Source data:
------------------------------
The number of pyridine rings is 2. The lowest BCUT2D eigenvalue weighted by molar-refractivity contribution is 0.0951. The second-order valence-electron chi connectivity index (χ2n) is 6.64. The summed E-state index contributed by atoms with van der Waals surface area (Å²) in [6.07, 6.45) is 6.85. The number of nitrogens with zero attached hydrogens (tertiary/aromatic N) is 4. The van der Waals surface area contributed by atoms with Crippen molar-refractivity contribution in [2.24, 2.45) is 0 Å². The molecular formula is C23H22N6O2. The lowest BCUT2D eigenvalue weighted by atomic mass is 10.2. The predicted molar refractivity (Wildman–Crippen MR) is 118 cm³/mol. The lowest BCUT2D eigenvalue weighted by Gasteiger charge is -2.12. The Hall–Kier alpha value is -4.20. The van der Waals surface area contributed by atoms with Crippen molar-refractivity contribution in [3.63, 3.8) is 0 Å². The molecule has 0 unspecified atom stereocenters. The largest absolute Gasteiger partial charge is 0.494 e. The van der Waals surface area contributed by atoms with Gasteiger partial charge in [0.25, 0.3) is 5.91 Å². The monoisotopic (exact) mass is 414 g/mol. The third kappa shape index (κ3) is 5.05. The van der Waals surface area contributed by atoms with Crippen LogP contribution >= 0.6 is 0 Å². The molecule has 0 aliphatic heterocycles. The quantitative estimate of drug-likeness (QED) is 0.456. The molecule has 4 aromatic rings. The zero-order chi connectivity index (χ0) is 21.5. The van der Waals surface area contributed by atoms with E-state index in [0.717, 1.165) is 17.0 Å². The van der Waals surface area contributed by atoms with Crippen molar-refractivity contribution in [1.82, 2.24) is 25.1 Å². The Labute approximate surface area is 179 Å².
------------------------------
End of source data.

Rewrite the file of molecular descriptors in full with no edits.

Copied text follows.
The number of pyridine rings is 2. The lowest BCUT2D eigenvalue weighted by molar-refractivity contribution is 0.0951. The second-order valence-electron chi connectivity index (χ2n) is 6.64. The summed E-state index contributed by atoms with van der Waals surface area (Å²) in [6.07, 6.45) is 6.85. The number of nitrogens with zero attached hydrogens (tertiary/aromatic N) is 4. The van der Waals surface area contributed by atoms with Crippen molar-refractivity contribution in [2.24, 2.45) is 0 Å². The molecular formula is C23H22N6O2. The lowest BCUT2D eigenvalue weighted by atomic mass is 10.2. The predicted molar refractivity (Wildman–Crippen MR) is 118 cm³/mol. The lowest BCUT2D eigenvalue weighted by Gasteiger charge is -2.12. The Hall–Kier alpha value is -4.20. The van der Waals surface area contributed by atoms with Crippen molar-refractivity contribution in [3.63, 3.8) is 0 Å². The molecule has 0 unspecified atom stereocenters. The largest absolute Gasteiger partial charge is 0.494 e. The van der Waals surface area contributed by atoms with Gasteiger partial charge in [0.25, 0.3) is 5.91 Å². The monoisotopic (exact) mass is 414 g/mol. The third kappa shape index (κ3) is 5.05. The van der Waals surface area contributed by atoms with Crippen LogP contribution >= 0.6 is 0 Å². The molecule has 0 aliphatic heterocycles. The quantitative estimate of drug-likeness (QED) is 0.456. The molecule has 4 aromatic rings. The zero-order chi connectivity index (χ0) is 21.5. The van der Waals surface area contributed by atoms with E-state index in [0.717, 1.165) is 17.0 Å². The van der Waals surface area contributed by atoms with Crippen molar-refractivity contribution in [1.82, 2.24) is 25.1 Å². The Labute approximate surface area is 179 Å².